Twin Peaks Usenet Archive


Subject: great episode
From: OERONND@YaleVM.YCC.Yale.Edu
Date: 1990-11-11, 12:57
Newsgroups: alt.tv.twin-peaks

Wow! Yesterday's episode was among the best yet. It had superb camera work,
great suspense, enough plot twists for 100 postings, and typically Lynchian
humor. Some of the people I watched with were disappointed that Leland was
the killer, arguing that it was too obvious. (I have to admit that I thought it
 was going to be someone we really had not suspected at all). But Lynch is not
in anyway trying to adhere to the standards of the murder mystery, in which we
expect to be surprised and have all plots wrapped up when we learn who the
murderer is. We don't actually KNOW that Leland killed Laura yet. All we know
is that he killed Matty (and perhaps his wife), and that he was possessed by
Bob. We do not know if Bob is a separate, possessing spirit or an alter-per-
sonality.  From yesterday's show, the former seems likely. Why else, for
instance, would OAM have pointed, or seemed to point, to Ben, if he is not
another host for Bob? (OAM could be a HUGE red herring).
   The scene at the Roadhouse was extraordinary.  Completely aside from the
great music, it was the most atmospheric of any on the show. When Bobby, Donna
and Coop looked shocked (after Maddy is killed and the giant disappears), I was
 practically trembling. It's very interesting that Bobby should be one of the
'spiritually connected' (owls perhaps?). No surprise that James continues to be
clueless.  Coop's look of utterly helpless awareness of what the Giant meant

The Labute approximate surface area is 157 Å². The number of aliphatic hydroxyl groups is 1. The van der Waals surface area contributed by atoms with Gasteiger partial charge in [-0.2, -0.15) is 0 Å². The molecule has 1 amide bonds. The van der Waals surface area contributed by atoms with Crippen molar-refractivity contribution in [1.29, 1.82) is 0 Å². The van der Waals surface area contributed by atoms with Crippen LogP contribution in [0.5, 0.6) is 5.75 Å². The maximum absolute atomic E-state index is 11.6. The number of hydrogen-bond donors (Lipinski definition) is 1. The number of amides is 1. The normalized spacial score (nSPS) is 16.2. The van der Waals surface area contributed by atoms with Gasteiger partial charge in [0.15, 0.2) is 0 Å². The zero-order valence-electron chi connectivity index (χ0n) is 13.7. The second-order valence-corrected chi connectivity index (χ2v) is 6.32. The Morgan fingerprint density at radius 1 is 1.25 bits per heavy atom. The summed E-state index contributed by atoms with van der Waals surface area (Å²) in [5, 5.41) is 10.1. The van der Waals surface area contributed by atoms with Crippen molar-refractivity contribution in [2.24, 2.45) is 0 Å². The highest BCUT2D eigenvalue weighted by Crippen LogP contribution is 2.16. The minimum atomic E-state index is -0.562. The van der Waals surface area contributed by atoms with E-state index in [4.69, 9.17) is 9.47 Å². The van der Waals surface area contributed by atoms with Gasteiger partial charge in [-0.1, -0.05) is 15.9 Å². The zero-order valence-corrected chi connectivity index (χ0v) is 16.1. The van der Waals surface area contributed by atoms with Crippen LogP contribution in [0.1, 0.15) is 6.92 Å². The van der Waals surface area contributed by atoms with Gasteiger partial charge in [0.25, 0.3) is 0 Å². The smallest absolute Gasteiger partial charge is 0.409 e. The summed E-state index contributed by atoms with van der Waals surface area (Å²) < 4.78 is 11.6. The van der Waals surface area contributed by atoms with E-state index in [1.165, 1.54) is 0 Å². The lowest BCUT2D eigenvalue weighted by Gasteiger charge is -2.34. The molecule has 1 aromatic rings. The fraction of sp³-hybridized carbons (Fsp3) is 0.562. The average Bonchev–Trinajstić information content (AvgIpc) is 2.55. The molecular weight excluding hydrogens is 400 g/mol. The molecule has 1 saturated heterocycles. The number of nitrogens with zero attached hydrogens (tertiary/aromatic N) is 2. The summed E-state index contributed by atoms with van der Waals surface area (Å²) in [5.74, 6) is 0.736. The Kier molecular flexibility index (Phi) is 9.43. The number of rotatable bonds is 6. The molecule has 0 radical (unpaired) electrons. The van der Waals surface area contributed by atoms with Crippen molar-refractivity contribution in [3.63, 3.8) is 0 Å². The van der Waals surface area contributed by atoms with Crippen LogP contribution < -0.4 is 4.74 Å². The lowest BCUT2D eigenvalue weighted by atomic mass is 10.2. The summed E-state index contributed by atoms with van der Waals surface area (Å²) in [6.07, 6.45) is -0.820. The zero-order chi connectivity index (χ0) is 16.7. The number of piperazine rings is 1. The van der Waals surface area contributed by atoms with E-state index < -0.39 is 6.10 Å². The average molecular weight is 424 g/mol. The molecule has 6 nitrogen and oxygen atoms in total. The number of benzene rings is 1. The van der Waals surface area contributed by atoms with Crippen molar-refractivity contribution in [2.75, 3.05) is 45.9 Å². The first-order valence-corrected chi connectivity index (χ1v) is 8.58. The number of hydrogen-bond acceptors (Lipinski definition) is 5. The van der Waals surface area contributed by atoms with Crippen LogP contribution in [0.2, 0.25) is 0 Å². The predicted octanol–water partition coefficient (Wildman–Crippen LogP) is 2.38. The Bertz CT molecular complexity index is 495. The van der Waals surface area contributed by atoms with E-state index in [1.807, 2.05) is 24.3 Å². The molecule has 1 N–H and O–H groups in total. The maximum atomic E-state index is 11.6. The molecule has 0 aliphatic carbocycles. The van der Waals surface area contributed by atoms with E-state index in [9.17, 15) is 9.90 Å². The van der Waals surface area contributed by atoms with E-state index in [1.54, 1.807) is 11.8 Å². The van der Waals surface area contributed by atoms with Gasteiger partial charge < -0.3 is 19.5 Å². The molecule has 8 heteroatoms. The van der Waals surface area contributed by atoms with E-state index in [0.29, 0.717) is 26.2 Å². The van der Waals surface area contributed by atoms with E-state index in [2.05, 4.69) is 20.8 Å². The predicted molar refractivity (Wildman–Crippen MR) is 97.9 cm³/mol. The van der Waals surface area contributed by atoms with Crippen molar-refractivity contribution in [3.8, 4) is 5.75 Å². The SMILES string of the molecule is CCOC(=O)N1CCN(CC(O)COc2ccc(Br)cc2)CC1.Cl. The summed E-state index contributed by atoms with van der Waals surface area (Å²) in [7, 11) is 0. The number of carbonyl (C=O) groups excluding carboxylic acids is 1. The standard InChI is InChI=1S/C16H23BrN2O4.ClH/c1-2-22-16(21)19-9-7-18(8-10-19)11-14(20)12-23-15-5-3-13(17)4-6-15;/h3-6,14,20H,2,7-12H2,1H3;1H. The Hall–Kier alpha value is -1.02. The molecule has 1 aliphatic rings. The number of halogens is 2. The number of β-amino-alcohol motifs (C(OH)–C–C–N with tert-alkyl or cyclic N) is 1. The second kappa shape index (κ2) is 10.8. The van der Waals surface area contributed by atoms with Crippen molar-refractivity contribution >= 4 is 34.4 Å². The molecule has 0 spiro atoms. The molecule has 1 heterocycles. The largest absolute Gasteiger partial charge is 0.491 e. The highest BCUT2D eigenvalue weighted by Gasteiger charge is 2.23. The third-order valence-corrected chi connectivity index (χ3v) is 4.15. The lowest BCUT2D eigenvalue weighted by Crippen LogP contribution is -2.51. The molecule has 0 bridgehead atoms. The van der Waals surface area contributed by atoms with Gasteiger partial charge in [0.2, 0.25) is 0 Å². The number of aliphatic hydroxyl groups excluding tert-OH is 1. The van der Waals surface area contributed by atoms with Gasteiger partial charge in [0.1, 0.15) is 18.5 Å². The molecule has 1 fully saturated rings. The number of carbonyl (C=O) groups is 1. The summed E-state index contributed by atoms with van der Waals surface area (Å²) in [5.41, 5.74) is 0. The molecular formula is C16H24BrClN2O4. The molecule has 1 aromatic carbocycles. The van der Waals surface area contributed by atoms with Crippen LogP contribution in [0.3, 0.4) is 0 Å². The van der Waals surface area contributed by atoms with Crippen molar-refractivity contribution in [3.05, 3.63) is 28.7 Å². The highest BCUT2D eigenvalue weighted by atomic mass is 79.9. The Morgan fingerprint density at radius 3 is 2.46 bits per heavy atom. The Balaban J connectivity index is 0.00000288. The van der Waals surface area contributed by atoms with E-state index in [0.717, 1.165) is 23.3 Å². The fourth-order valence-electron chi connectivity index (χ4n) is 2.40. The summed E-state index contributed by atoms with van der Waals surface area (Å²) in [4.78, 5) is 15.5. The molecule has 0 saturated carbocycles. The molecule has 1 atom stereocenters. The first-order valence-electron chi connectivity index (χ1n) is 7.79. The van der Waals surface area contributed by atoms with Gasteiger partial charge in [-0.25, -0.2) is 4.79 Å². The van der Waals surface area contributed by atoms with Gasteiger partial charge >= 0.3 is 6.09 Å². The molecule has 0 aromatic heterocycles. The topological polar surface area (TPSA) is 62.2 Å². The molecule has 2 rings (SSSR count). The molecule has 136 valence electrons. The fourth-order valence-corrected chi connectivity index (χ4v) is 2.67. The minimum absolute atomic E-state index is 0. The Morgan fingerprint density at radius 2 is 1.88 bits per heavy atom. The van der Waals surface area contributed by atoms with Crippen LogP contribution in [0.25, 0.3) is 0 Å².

heightened both the terror and the tragedy of the scene.
    The scene of Maddy's murder (assuming she's dead) was the show's most
violent yet, and reminded me a lot of 'Wild at Heart',which I did not particula
rly like. Here though, with the clear suggestions of vampirism, and the palpa-
ble terror it evoked, the violence did not seem intended primarily for
aesthetic effect, as with all the violence of the movie. Also fascinating about
the scene is the way in which it beautifully hedged the question of whether or
not the supernatural is indeed involved. Proponents of both theories can con-
tinue their theorizing.
    Donna took Harold's death pretty well, considering that, as she realizes
herself, she is the main cause of it. James' words to the contrary cannot be
escecially comforting.
   Enough of my scattered reflections. It's Sunday afternoon and Yale's connec-
 tion to netnews still has not fed me any postings at all about last night's
episode, so I thought I would enter my thoughts into the void.


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